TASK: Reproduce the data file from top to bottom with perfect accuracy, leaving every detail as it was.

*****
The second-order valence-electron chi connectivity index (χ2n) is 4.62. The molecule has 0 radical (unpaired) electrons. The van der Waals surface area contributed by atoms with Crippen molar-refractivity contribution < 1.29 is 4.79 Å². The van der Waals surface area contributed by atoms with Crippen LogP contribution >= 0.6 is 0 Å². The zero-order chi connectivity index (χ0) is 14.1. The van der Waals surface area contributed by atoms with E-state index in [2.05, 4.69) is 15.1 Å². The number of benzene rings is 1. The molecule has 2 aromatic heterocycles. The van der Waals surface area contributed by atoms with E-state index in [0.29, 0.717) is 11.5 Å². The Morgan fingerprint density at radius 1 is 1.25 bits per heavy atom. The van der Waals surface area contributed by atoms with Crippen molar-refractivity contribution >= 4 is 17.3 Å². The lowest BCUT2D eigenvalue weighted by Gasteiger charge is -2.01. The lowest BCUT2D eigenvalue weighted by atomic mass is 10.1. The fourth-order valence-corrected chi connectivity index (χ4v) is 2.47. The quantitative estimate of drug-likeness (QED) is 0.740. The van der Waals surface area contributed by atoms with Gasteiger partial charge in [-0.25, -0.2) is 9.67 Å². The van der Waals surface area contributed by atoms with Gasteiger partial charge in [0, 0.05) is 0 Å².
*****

The second-order valence-electron chi connectivity index (χ2n) is 4.62. The molecule has 0 radical (unpaired) electrons. The van der Waals surface area contributed by atoms with Crippen molar-refractivity contribution < 1.29 is 4.79 Å². The van der Waals surface area contributed by atoms with Crippen LogP contribution >= 0.6 is 0 Å². The zero-order chi connectivity index (χ0) is 14.1. The van der Waals surface area contributed by atoms with E-state index in [2.05, 4.69) is 15.1 Å². The number of benzene rings is 1. The molecule has 2 aromatic heterocycles. The van der Waals surface area contributed by atoms with E-state index in [0.29, 0.717) is 11.5 Å². The Morgan fingerprint density at radius 1 is 1.25 bits per heavy atom. The van der Waals surface area contributed by atoms with Crippen molar-refractivity contribution >= 4 is 17.3 Å². The lowest BCUT2D eigenvalue weighted by Gasteiger charge is -2.01. The lowest BCUT2D eigenvalue weighted by atomic mass is 10.1. The fourth-order valence-corrected chi connectivity index (χ4v) is 2.47. The quantitative estimate of drug-likeness (QED) is 0.740. The van der Waals surface area contributed by atoms with Gasteiger partial charge in [-0.25, -0.2) is 9.67 Å². The van der Waals surface area contributed by atoms with Gasteiger partial charge in [0, 0.05) is 0 Å².